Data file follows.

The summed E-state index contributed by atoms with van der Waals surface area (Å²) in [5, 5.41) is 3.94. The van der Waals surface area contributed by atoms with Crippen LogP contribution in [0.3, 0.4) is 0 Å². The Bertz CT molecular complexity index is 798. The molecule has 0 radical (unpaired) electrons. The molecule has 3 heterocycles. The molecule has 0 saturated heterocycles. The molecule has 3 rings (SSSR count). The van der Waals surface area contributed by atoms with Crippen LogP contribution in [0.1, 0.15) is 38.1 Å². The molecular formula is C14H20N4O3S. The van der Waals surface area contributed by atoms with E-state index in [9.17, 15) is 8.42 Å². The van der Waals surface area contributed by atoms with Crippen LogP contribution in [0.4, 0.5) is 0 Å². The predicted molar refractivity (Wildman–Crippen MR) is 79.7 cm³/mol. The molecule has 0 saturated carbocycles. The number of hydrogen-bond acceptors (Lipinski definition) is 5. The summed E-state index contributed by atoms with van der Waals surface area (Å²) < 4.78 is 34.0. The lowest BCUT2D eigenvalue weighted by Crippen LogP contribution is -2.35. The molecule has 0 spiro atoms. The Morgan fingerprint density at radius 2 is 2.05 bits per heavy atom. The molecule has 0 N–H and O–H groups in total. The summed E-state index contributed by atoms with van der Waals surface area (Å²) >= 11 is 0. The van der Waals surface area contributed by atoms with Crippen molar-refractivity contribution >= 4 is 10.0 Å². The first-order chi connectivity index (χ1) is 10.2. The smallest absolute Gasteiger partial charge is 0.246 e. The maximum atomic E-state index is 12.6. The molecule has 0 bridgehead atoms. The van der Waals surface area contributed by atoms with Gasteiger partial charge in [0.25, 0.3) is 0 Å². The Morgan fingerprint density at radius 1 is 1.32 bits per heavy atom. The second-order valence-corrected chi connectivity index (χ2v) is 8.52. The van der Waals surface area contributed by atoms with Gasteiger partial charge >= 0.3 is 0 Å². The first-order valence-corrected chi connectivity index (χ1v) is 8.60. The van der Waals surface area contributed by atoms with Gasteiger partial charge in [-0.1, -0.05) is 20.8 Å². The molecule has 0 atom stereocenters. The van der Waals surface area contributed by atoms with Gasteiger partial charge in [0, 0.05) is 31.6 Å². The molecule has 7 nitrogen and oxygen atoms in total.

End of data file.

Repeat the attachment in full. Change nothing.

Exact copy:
The summed E-state index contributed by atoms with van der Waals surface area (Å²) in [5, 5.41) is 3.94. The van der Waals surface area contributed by atoms with Crippen LogP contribution in [0.3, 0.4) is 0 Å². The Bertz CT molecular complexity index is 798. The molecule has 0 radical (unpaired) electrons. The molecule has 3 heterocycles. The molecule has 0 saturated heterocycles. The molecule has 3 rings (SSSR count). The van der Waals surface area contributed by atoms with Crippen LogP contribution in [0.1, 0.15) is 38.1 Å². The molecular formula is C14H20N4O3S. The van der Waals surface area contributed by atoms with E-state index in [9.17, 15) is 8.42 Å². The van der Waals surface area contributed by atoms with Crippen LogP contribution in [0.4, 0.5) is 0 Å². The predicted molar refractivity (Wildman–Crippen MR) is 79.7 cm³/mol. The molecule has 0 saturated carbocycles. The number of hydrogen-bond acceptors (Lipinski definition) is 5. The summed E-state index contributed by atoms with van der Waals surface area (Å²) < 4.78 is 34.0. The lowest BCUT2D eigenvalue weighted by Crippen LogP contribution is -2.35. The molecule has 0 spiro atoms. The Morgan fingerprint density at radius 2 is 2.05 bits per heavy atom. The molecule has 0 N–H and O–H groups in total. The summed E-state index contributed by atoms with van der Waals surface area (Å²) >= 11 is 0. The van der Waals surface area contributed by atoms with Crippen molar-refractivity contribution >= 4 is 10.0 Å². The first-order chi connectivity index (χ1) is 10.2. The smallest absolute Gasteiger partial charge is 0.246 e. The maximum atomic E-state index is 12.6. The molecule has 0 bridgehead atoms. The van der Waals surface area contributed by atoms with Gasteiger partial charge in [0.25, 0.3) is 0 Å². The Morgan fingerprint density at radius 1 is 1.32 bits per heavy atom. The second-order valence-corrected chi connectivity index (χ2v) is 8.52. The van der Waals surface area contributed by atoms with Gasteiger partial charge >= 0.3 is 0 Å². The first-order valence-corrected chi connectivity index (χ1v) is 8.60. The van der Waals surface area contributed by atoms with Gasteiger partial charge in [-0.1, -0.05) is 20.8 Å². The molecule has 0 atom stereocenters. The van der Waals surface area contributed by atoms with Gasteiger partial charge in [0, 0.05) is 31.6 Å². The molecule has 7 nitrogen and oxygen atoms in total.